Your saved articles can be found here. Join now to start saving articles today. Some of those who tell the story are named, others remain anonymous. It is not immediately clear that the narrator we first encounter, who recalls playing marbles with Pronek as a child in Sarajevo, is a different person from the one who falls in love with him as a student in Kiev. The final section of the book, ostensibly about a certain Captain Evgenij Pick, who is exiled from revolutionary Russia to Shanghai, throws the whole pack of cards that Hemon has been busily and entertainingly shuffling up into the air.
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Jozef Pronek, the quirky Sarajevan who captured the imagination of readers in Hemon's acclaimed story collection The Question of Bruno , gets full-length treatment in this acutely self-aware and tender first novel. Hemon plunges into the inner world of the observant Pronek, making ordinary events seem extraordinary through the sheer power of his detailed descriptions as his protagonist navigates the war-torn land that was once Marshal Tito's Yugoslavia and the wilds of Chicago in the s.
Death is a constant companion for Pronek, as is a mysterious man who shadows him wherever he goes, and their lockstep journey is at the heart of a book that wanders back and forth through time and space.
Hemon is stingingly accurate in his portrayal of the small, pivotal moments of youth: Pronek resorting to sliced onions to make himself cry at his grandmother's funeral, his first bungling effort at sex, his noisy rock band and his humiliating stint as a soldier. When Pronek goes to Kiev to visit his grandfather, Hemon effectively spells out his need to make sense of his life and his frustrated nationalism, his love for a country that seems to no longer love itself.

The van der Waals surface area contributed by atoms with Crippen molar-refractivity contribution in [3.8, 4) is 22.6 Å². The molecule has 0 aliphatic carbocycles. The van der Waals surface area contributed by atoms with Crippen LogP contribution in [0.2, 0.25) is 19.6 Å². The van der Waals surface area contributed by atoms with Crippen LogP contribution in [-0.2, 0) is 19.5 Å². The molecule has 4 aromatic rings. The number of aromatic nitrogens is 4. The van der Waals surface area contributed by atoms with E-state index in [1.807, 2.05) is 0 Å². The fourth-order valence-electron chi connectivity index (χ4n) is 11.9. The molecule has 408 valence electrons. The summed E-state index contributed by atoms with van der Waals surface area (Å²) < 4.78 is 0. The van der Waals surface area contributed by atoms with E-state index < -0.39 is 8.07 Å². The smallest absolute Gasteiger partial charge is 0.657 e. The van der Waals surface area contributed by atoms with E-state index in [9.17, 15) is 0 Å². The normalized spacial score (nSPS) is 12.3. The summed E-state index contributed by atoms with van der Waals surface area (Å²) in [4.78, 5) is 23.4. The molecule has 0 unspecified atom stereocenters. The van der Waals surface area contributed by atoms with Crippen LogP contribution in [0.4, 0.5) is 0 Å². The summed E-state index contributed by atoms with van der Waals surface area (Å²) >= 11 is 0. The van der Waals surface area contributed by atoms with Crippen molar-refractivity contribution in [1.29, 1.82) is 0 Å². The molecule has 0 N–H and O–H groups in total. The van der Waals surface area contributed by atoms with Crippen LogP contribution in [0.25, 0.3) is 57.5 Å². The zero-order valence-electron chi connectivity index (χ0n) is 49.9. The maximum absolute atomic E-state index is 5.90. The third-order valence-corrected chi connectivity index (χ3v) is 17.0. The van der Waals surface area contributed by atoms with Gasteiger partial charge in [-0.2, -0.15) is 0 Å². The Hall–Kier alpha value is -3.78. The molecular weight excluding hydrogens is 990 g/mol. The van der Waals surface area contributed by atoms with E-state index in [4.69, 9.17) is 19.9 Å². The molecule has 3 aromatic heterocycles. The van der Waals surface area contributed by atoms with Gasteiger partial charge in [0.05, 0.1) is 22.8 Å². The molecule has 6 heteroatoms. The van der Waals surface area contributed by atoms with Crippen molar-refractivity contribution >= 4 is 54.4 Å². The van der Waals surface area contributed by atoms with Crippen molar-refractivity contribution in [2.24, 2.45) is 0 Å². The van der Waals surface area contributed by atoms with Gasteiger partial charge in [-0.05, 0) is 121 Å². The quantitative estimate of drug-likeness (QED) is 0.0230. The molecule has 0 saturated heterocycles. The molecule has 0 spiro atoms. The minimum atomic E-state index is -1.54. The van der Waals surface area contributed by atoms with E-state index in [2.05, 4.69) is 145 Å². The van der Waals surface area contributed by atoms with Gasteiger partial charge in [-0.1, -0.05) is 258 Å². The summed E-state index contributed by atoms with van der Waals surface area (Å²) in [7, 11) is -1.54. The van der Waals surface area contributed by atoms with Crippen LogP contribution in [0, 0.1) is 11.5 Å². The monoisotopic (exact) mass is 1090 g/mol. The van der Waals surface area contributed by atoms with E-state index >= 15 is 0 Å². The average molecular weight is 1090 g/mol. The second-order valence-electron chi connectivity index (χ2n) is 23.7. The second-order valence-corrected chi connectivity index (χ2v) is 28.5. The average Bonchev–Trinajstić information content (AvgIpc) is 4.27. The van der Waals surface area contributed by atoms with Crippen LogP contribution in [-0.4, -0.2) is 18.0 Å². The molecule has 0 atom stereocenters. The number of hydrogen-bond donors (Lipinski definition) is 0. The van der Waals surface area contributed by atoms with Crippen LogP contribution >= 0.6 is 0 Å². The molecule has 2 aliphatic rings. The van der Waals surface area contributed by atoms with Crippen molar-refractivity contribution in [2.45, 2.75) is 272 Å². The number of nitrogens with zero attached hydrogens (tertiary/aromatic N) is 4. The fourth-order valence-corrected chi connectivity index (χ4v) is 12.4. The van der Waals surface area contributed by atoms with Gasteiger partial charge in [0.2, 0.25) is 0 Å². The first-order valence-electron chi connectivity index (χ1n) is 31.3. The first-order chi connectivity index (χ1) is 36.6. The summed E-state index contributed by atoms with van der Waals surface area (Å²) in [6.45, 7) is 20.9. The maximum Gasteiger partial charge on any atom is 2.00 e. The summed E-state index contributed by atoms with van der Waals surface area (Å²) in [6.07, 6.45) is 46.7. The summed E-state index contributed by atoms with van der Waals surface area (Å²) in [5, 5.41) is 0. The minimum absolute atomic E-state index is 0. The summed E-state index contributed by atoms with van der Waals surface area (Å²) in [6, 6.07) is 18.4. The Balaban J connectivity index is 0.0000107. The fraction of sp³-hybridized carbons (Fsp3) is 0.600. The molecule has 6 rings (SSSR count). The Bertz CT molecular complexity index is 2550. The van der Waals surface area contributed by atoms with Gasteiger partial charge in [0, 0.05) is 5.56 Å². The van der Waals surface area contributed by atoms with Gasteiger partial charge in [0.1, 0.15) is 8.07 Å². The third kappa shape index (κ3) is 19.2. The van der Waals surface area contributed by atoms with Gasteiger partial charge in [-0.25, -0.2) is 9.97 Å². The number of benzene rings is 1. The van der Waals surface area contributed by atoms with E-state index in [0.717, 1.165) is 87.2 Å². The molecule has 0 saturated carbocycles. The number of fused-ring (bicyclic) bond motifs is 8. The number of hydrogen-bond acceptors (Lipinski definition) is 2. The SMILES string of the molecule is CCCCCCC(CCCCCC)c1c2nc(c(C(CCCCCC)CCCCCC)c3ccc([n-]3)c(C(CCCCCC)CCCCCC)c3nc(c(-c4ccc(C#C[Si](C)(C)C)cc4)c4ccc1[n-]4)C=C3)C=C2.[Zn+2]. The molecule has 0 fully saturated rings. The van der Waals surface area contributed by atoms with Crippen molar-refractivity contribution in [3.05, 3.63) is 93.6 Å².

The weight of such reflections are counterbalanced by zany scenes like Pronek's encounter with President G. Bush at a ceremony on the site of the Babi Yar massacre. As a "nowhere man," Pronek travels to Chicago, where he is out of step with the alienated youth culture, a person with a dubious identity and past that is not fully explained until the final chapter.
Pronek's constantly reconfiguring life makes the novel a wild, twisty read, and Hemon's inimitable voice and the wry urgency of his storytelling should cement his reputation as a talented young writer.
Forecast: As a novel, and a novel featuring the already celebrated Jozef, Nowhere Man should build on the success of The Question of Bruno and easily surpass it in sales.
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Look Inside. Moving, disquieting, and exhilarating in its virtuosity, Nowhere Man is the kaleidoscopic portrait of a magnetic young man stranded in America by the war in Bosnia. An exiled writer, working in a sandwich shop in Chicago, adjusts to the absurdities of his life. Love letters from war torn Sarajevo navigate the art of getting from point A to point B without being shot.
Review: Fiction: Nowhere Man by Aleksandar Hemon
The engagingly gauche, drolly unforgettable Jozef Pronek first appeared in Aleksandar Hemon's impressive debut collection of stories, The Question of Bruno Like Hemon, the hapless Bosnian was visiting Chicago in when the siege of Sarajevo blocked his return. Through the immigrant Pronek's despairing entry into the lower depths of the US labour market, and his sharpening awareness of death as the Bosnian war unfolds on CNN, Hemon probed "how easy it was to become someone else, a complete stranger to oneself". Nowhere Man, Hemon's first novel, amplifies the adventures of this anti-heroic alter ego. Moving back and forth in time and between countries, it obliquely glimpses Jozef Pronek through various narrators' eyes.